Auditor independence rules require outside auditors to remain independent from their clients to ensure there is not even the appearance of a firm compromising its objectivity and impartiality when auditing financial statements.  According to the SEC’s order instituting a settled administrative proceeding, Deloitte violated the rules with respect to the appearance of independence by failing to follow its own policies and conduct an independence consultation prior to entering into a new business relationship with Boynton.  Deloitte failed to discover that the required initial independence consultation was not performed until nearly five years after the independence-impairing relationship had been established between Deloitte Consulting LLP and Boynton, who was paid consulting fees for his external client work.  Meanwhile, Deloitte represented in audit reports that it was independent of the three funds while Boynton simultaneously served on their boards and audit committees.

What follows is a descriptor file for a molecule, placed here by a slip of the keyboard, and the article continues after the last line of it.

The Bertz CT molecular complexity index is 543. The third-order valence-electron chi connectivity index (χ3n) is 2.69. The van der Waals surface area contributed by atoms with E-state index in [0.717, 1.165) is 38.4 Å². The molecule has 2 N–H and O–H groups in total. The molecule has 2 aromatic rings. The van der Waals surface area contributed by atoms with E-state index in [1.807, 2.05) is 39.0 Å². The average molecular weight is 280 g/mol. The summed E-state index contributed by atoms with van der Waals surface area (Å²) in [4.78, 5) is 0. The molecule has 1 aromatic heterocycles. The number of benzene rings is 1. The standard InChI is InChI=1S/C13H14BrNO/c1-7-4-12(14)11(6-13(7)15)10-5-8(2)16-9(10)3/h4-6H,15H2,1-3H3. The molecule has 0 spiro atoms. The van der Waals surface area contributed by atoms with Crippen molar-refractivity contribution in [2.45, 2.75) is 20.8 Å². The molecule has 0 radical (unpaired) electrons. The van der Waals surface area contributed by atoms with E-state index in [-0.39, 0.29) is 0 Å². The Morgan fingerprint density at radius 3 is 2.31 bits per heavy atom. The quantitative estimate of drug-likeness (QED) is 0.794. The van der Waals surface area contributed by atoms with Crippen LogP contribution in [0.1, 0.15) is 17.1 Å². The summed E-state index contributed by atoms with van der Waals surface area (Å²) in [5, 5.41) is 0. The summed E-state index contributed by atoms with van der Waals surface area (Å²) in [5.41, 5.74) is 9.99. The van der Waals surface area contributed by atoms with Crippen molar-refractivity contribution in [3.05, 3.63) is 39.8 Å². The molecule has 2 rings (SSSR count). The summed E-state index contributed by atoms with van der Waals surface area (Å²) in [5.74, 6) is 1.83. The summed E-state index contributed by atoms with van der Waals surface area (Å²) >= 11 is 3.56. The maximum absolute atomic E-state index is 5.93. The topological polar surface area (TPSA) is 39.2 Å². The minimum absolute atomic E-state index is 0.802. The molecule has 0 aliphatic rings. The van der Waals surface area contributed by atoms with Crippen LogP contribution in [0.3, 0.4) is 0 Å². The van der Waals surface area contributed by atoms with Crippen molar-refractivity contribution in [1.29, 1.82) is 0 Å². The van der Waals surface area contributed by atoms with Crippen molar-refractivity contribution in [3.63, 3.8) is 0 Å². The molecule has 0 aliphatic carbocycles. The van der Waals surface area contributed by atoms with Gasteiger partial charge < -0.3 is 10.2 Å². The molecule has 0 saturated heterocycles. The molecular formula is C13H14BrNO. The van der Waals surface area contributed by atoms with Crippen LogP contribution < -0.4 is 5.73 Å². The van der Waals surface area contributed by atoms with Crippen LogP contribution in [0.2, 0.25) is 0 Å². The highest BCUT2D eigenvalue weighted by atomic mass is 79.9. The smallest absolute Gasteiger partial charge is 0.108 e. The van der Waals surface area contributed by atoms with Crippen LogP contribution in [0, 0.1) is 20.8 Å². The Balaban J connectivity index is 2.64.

“The investing public depends on independent auditors like Deloitte to test the reliability of publicly-reported financial statements, and they have front-line responsibility for ensuring their own independence,” said Stephen L. Cohen, Associate Director of the SEC’s Division of Enforcement. “But they are not alone in safeguarding the audit process, and the other fiduciaries charged in this case failed to fulfill their roles and preserve investor confidence.”

According to the SEC’s order:

Deloitte Consulting acquired a proprietary brainstorming business methodology from Boynton in 2006 and collaborated with Boynton to implement it and serve both internal and external firm clients through 2011.